Is it possible to run one iteration of logrotate manually without scheduling it on some interval?

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    The problem with logrotate is that it has one Global configuration file, and it does NOT let you run a single log rotate sub-configuration file while still applying the options set in the global configuration file. That is it does not have a nice way to run just ONE log rotation file check, exactly as it would when run each night from cron. It could do with a 'limit to these log files' option, or better still, 'run the global config, but only include this sub-configuration file'. – anthony Nov 30 '16 at 2:27

Yes: logrotate --force $CONFIG_FILE

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    note that --force will rotate file(s) even if they do not meet the specified criteria such as minsize, age, etc. – xofer Jun 5 '13 at 21:28
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    If you place the logrotate config file in /etc/logrotate.d/custom.conf does this mean, you don't need to specify a size/time when the log should automatically rotate? Or should you place the config in a different folder if you do not intend to make it rotate automatically? – Damainman Aug 7 '13 at 9:19
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    +1 Thanks this is exactly what I search – Mike Oct 30 '14 at 17:46
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    The criteria "notifempty" is not ignore by "--force". This stumped me for a while, so i mention this as an exception to @xofer statement. – thelogix Sep 29 '15 at 13:43
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    You can just rotate all with logrotate --force /etc/logrotate.d/ (just directory name) – fcm Feb 26 '16 at 23:05

logrotate -d [your_config_file] invokes debug mode, giving you a verbose description of what would happen, but leaving the log files untouched.

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    those who came here looking for the answer of a question like "how can i test my logrotate conf?" can take this one as an answer , as it just TESTS the conf – kommradHomer Mar 29 '14 at 20:50
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    this should be the accepted answer – storm Jan 16 '17 at 14:59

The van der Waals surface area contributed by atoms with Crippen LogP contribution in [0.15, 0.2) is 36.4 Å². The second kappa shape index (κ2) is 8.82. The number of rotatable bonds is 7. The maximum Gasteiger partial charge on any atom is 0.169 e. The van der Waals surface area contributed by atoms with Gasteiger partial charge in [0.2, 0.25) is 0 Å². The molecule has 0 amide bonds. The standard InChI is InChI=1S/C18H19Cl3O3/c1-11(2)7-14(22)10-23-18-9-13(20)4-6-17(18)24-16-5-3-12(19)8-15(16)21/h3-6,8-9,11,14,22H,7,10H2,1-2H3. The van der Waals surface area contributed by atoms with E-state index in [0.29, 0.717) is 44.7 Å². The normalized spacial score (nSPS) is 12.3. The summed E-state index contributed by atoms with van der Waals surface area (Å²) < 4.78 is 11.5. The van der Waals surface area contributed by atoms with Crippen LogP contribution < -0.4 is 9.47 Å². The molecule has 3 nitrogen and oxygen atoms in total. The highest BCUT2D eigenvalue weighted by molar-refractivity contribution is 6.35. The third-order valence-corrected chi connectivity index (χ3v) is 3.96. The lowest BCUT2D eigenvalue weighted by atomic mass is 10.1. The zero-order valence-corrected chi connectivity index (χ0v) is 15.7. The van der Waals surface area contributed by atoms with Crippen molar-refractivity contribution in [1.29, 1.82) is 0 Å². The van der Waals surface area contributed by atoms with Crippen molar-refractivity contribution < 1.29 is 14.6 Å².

• not wroked with your approach, I tried with logrotate --force and works well. – Benyamin Jafari May 20 '18 at 6:48

If you want to force-run a single specific directory or daemon's log files, you can usually find the configuration in /etc/logrotate.d, and they will work standalone.

Keep in mind that global configuration specified in /etc/logrotate.conf will not apply, so if you do this you should ensure you specify all the options you want in the /etc/logrotate.d/[servicename] config file specifically.

You can try it out with -d to see what would happen:

logrotate -df /etc/logrotate.d/nginx

Then you can run (using nginx as an example):

logrotate -f /etc/logrotate.d/nginx

And the nginx logs alone will be rotated.


You may want to run it in verbose + force mode.

logrotate -vf /etc/logrotate.conf


The way to run all of logrotate is:

logrotate -f /etc/logrotate.conf

that will run the primary logrotate file, which includes the other logrotate configurations as well


Issue the following command,the way to run specified logrotate:

logrotate -vf /etc/logrotate.d/custom


-v :show the process

-f :forcing run

custom :user-defined log setting

eg: mongodb-log

# mongodb-log rotate

/data/var/log/mongodb/mongod.log {
    rotate 30

edit /var/lib/logrotate.status to reset the 'last rotated' date on the log file you want to test.

Then run logrotate YOUR_CONFIG_FILE.

Or you can use the --force flag, but editing logrotate.status gives you more precision over what does and doesn't get rotated.

  • This /var/lib/logrotate.status file doesn't exist on Debian Squeeze. – Lashae Dec 22 '18 at 6:56
  • Try /var/lib/logrotate/status. I'm not sure if this is an debian/redhat thing, or if I put "." where I should have put "/". – Ben Aveling Dec 23 '18 at 4:11

Created a shell script to solve the problem.


This script will run just the single logrotate sub-configuration file found in "/etc/logrotate.d", but include the global settings from in the global configuration file "/etc/logrotate.conf". You can also use other otpions for testing it...

For example...

  logrotate_one -d syslog

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